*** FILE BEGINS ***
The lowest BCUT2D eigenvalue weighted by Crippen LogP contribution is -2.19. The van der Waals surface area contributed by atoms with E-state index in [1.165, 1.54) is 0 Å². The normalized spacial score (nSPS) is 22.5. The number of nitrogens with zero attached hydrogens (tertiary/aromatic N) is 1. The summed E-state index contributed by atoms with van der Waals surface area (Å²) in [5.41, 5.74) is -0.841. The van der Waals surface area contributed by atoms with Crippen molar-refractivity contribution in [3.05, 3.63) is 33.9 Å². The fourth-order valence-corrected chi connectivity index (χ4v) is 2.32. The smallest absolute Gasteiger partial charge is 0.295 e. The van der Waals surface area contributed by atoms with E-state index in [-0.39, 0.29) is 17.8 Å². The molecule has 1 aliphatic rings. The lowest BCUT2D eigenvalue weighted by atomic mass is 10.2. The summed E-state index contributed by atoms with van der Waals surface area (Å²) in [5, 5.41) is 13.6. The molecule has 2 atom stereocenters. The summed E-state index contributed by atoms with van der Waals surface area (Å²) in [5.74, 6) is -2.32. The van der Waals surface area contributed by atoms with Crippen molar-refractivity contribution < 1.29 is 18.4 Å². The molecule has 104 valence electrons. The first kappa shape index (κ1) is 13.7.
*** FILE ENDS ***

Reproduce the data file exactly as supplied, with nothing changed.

The lowest BCUT2D eigenvalue weighted by Crippen LogP contribution is -2.19. The van der Waals surface area contributed by atoms with E-state index in [1.165, 1.54) is 0 Å². The normalized spacial score (nSPS) is 22.5. The number of nitrogens with zero attached hydrogens (tertiary/aromatic N) is 1. The summed E-state index contributed by atoms with van der Waals surface area (Å²) in [5.41, 5.74) is -0.841. The van der Waals surface area contributed by atoms with Crippen molar-refractivity contribution in [3.05, 3.63) is 33.9 Å². The fourth-order valence-corrected chi connectivity index (χ4v) is 2.32. The smallest absolute Gasteiger partial charge is 0.295 e. The van der Waals surface area contributed by atoms with E-state index in [-0.39, 0.29) is 17.8 Å². The molecule has 1 aliphatic rings. The lowest BCUT2D eigenvalue weighted by atomic mass is 10.2. The summed E-state index contributed by atoms with van der Waals surface area (Å²) in [5, 5.41) is 13.6. The molecule has 2 atom stereocenters. The summed E-state index contributed by atoms with van der Waals surface area (Å²) in [5.74, 6) is -2.32. The van der Waals surface area contributed by atoms with Crippen molar-refractivity contribution < 1.29 is 18.4 Å². The molecule has 104 valence electrons. The first kappa shape index (κ1) is 13.7.